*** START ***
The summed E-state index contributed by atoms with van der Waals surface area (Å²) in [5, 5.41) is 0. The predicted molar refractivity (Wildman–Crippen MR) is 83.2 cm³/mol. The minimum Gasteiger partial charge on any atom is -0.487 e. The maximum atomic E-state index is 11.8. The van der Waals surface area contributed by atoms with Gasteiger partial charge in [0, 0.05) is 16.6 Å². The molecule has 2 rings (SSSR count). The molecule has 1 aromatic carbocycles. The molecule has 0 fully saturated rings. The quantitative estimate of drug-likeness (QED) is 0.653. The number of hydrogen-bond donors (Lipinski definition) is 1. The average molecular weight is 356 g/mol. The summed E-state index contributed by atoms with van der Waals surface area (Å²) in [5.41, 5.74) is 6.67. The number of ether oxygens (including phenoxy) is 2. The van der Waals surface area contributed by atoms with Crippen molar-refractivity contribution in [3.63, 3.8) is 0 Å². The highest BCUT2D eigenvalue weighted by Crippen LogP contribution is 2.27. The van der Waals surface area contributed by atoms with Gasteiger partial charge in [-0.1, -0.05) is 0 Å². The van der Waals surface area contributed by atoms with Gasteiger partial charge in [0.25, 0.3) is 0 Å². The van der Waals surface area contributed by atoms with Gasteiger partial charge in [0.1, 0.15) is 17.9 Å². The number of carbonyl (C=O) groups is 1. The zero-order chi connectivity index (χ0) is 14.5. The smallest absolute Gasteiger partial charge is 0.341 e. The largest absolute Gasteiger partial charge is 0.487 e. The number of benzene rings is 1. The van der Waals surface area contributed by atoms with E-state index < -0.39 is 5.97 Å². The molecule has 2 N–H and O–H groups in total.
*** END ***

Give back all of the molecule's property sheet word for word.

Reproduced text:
The summed E-state index contributed by atoms with van der Waals surface area (Å²) in [5, 5.41) is 0. The predicted molar refractivity (Wildman–Crippen MR) is 83.2 cm³/mol. The minimum Gasteiger partial charge on any atom is -0.487 e. The maximum atomic E-state index is 11.8. The van der Waals surface area contributed by atoms with Gasteiger partial charge in [0, 0.05) is 16.6 Å². The molecule has 2 rings (SSSR count). The molecule has 1 aromatic carbocycles. The molecule has 0 fully saturated rings. The quantitative estimate of drug-likeness (QED) is 0.653. The number of hydrogen-bond donors (Lipinski definition) is 1. The average molecular weight is 356 g/mol. The summed E-state index contributed by atoms with van der Waals surface area (Å²) in [5.41, 5.74) is 6.67. The number of ether oxygens (including phenoxy) is 2. The van der Waals surface area contributed by atoms with Crippen molar-refractivity contribution in [3.63, 3.8) is 0 Å². The highest BCUT2D eigenvalue weighted by Crippen LogP contribution is 2.27. The van der Waals surface area contributed by atoms with Gasteiger partial charge in [-0.1, -0.05) is 0 Å². The van der Waals surface area contributed by atoms with Gasteiger partial charge in [0.25, 0.3) is 0 Å². The van der Waals surface area contributed by atoms with Gasteiger partial charge in [0.1, 0.15) is 17.9 Å². The number of carbonyl (C=O) groups is 1. The zero-order chi connectivity index (χ0) is 14.5. The smallest absolute Gasteiger partial charge is 0.341 e. The largest absolute Gasteiger partial charge is 0.487 e. The number of benzene rings is 1. The van der Waals surface area contributed by atoms with E-state index < -0.39 is 5.97 Å². The molecule has 2 N–H and O–H groups in total.